But are they really? As reports of the madness in Muzaffarnagar, a sleepy district in Uttar Pradesh, pour in, it’s like yesterday once again. Politicians wanted a communal conflagration and the state that sends the largest number of lawmakers to parliament and is home to the largest Muslim population in the country, has delivered once again.
A besieged minority being hunted and chased like animals out of villages and towns; homes, businesses and mosques being burnt as an indifferent administration looks on; what is new? We have been here before. And this is the government of a party that is supposed to be ‘soft’ on Muslims. Indeed, since the Samajwadi Party returned to power under Akhilesh Yadav, UP has seen more than hundred riots.
As the 2014 poll battle heats up, a desperate BJP led by an even more desperate Modi appears hell-bent on stirring the communal pot and raising temperatures. The party knows that without sharply dividing the nation along religious lines, it cannot capture Delhi despite all the help from a directionless UPA government.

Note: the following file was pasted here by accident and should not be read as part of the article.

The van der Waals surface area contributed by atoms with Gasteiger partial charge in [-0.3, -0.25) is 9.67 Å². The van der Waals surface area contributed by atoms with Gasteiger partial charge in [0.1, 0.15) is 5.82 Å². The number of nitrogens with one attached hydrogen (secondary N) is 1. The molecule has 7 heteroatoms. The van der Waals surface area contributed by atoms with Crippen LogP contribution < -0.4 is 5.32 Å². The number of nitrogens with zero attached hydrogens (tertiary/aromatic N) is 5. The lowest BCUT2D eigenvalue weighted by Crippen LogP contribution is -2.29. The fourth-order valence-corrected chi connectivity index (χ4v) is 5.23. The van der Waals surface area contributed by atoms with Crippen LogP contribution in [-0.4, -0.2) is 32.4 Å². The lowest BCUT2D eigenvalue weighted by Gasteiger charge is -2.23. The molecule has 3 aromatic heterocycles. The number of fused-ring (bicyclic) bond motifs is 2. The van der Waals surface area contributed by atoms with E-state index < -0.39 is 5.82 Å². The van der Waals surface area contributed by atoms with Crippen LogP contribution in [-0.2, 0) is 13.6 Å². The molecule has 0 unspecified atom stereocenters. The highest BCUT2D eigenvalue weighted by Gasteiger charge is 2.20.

Besides, in the face of the corporate media’s campaign to build Brand Modi and the middle classes’ longing for a no-nonsense knight in shining armour, his past is catching up with him. As if all those court cases about the 2002 pogrom and sordid details about a series of staged killings of Muslims weren’t enough, his former top cop, Vanzara, who presided over all those killings has begun to sing like a canary.
No wonder Modi is impatient for an early party nomination for the top job. But this is precisely why many in the BJP, including the patriarch Lal Krishna Advani and popular face Sushma Swaraj, do not cherish the idea. They feel that this would politically isolate the party.